An extract from Charlotte Runcie’s Salt on Your Tongue: Women and the Sea, published today by Canongate.
Somewhere on a beach on the Isle of Arran more than a century ago, as the day dies away, a burial is taking place. A group of men – three or four – stand around the freshly dug hole. It’s too small for the grave of an adult, too small perhaps even for a child. A little pile of freshly dug sand and earth lies nearby. The men have taken off their hats. They drop something into the hole, and share a moment, maybe just a few seconds, of silence. This done, one of them picks up the spade he had let fall to his side, and begins to fill the hole up with sand. And then the men turn their backs to the sea. They walk towards the grassy dunes, heading inland, and are gone.
Much further south of here, the landscape around the village of Brean in Somerset is well furnished with sandy beaches and caravan parks for visitors. The shore is sunny, welcoming, the area around it popular with tourists, and the village does a roaring trade in the local ciders and cheese. Still, no coastal tourist resort can escape a complicated history with the sea. As a local folk song – ‘The Brean Lament’, recorded by twentieth-century folklorist Ruth Tongue – relates, the locals traditionally had a particular way of dealing with the bodies of those souls who found themselves washed up on the shore, with nothing to identify them.
The waters they washed ’en ashore, ashore,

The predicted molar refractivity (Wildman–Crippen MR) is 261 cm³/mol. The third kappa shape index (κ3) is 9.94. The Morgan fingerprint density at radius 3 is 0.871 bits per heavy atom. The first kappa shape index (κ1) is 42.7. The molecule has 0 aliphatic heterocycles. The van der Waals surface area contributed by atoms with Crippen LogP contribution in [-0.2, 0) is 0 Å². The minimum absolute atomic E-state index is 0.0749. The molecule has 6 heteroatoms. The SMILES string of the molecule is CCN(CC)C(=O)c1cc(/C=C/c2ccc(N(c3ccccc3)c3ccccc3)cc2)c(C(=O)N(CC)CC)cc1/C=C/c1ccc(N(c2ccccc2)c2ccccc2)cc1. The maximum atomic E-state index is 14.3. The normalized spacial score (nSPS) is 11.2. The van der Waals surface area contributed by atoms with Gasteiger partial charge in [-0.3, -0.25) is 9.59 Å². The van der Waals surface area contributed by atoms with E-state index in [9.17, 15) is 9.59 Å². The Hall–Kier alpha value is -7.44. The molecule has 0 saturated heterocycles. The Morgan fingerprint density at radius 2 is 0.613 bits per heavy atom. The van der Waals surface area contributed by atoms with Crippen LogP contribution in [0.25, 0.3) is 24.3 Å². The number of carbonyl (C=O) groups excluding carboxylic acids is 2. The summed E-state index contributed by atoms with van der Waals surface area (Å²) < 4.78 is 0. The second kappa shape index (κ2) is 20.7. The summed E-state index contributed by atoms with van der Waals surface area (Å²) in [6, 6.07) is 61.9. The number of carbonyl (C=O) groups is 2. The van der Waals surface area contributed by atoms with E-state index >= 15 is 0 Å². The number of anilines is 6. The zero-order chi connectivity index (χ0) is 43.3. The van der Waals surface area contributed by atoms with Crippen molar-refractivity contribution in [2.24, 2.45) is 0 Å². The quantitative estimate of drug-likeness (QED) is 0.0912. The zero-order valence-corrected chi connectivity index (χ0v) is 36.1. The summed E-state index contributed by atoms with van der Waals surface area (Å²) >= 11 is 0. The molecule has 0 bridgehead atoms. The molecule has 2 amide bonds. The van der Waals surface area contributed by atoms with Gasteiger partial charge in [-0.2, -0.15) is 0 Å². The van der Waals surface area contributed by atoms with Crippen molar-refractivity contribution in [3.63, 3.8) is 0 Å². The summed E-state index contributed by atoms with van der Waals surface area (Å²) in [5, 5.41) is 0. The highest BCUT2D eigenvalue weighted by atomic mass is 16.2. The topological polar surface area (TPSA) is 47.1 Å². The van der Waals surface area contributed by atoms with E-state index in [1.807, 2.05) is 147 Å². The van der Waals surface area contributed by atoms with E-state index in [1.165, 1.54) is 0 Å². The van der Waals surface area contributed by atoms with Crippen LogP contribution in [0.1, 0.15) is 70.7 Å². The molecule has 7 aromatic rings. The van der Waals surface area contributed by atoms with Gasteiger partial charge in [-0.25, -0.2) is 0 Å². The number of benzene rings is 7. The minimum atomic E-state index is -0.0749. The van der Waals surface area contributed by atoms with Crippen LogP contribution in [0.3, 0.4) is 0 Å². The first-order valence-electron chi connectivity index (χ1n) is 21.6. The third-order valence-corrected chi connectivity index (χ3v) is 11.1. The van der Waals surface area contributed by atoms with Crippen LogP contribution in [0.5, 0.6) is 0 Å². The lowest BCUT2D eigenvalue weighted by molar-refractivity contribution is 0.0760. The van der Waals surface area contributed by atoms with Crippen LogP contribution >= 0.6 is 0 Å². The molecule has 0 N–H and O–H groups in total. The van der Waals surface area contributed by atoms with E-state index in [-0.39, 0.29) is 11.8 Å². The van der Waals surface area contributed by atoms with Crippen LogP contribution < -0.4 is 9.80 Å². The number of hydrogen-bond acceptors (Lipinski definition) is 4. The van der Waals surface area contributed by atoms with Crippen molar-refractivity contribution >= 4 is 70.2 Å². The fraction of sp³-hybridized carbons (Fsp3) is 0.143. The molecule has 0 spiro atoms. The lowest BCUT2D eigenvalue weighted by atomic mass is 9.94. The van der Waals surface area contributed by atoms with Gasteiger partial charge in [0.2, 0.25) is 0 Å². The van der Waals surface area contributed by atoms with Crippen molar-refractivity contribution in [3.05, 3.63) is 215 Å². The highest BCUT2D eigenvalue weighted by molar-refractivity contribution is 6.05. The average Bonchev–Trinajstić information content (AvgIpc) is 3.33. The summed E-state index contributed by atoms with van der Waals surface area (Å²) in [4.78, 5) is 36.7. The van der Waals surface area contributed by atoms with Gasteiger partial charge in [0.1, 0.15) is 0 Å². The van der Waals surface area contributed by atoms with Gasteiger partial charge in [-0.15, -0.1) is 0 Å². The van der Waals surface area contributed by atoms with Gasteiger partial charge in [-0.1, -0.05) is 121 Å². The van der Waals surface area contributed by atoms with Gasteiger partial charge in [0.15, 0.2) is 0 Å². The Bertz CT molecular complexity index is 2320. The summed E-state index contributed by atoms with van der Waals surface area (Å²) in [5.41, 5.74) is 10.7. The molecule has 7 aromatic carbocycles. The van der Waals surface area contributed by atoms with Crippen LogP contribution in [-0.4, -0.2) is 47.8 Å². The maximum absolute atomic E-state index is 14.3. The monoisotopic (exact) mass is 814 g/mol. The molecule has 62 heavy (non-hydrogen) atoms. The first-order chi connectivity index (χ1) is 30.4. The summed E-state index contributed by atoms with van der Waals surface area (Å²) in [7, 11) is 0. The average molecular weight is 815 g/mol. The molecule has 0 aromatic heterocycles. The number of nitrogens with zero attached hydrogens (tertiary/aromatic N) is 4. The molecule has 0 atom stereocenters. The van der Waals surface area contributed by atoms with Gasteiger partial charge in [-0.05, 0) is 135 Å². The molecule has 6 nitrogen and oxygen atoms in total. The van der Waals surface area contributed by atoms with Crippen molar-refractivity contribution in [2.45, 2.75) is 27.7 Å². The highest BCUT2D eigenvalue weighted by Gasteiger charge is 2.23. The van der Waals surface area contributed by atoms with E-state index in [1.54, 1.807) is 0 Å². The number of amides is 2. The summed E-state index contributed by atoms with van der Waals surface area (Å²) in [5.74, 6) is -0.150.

And they never will sail the seas no more.
We laid ’en along by the churchyard wall
And all in a row we buried them all.
But their boots we buried below the tide
On Severn Side.
The dead were buried not within the consecrated ground of the churchyard itself, even though they were sometimes given Christian funerals in the church. Instead they were laid to rest in the Sailors’ Graveyard down by the sea, carefully positioned just above the tideline. The superstition of the local community was that one day the sea might rise up and reclaim the bodies of the souls it had taken, in envy that they had been stolen from the water and buried in the earth. To appease the sea, and to prevent it from also taking back the bodies of non-sailors buried in the church graveyard when the tide rose in anger, the drowned dead had to be kept separate from those who had died on land. And a further precaution was taken, too: in the hope that the sea might be appeased enough to resist rising at all, and swallowing the coastal villages whole in search of its robbed corpses, the villagers buried the sailors’ boots below the tideline, within easy and regular reach of the water, so the sea would be able to keep a memento of the dead – without stealing back the bodies themselves. ‘The Brean Lament’ tells us for sure that this practice was done in Somerset, though we know that it was done elsewhere in the British Isles too, and there are boots underground between the high and low tidelines around the country’s edges from south to north.
In Scotland a murder in the hills, linked to the superstitions of the coast, remains not fully solved. Some of the crime’s secrets are still known only to the sea and the dead.
Salt on Your Tongue: Women and the Sea is out now and available to purchase here in the Caught by the River shop, priced £14.99.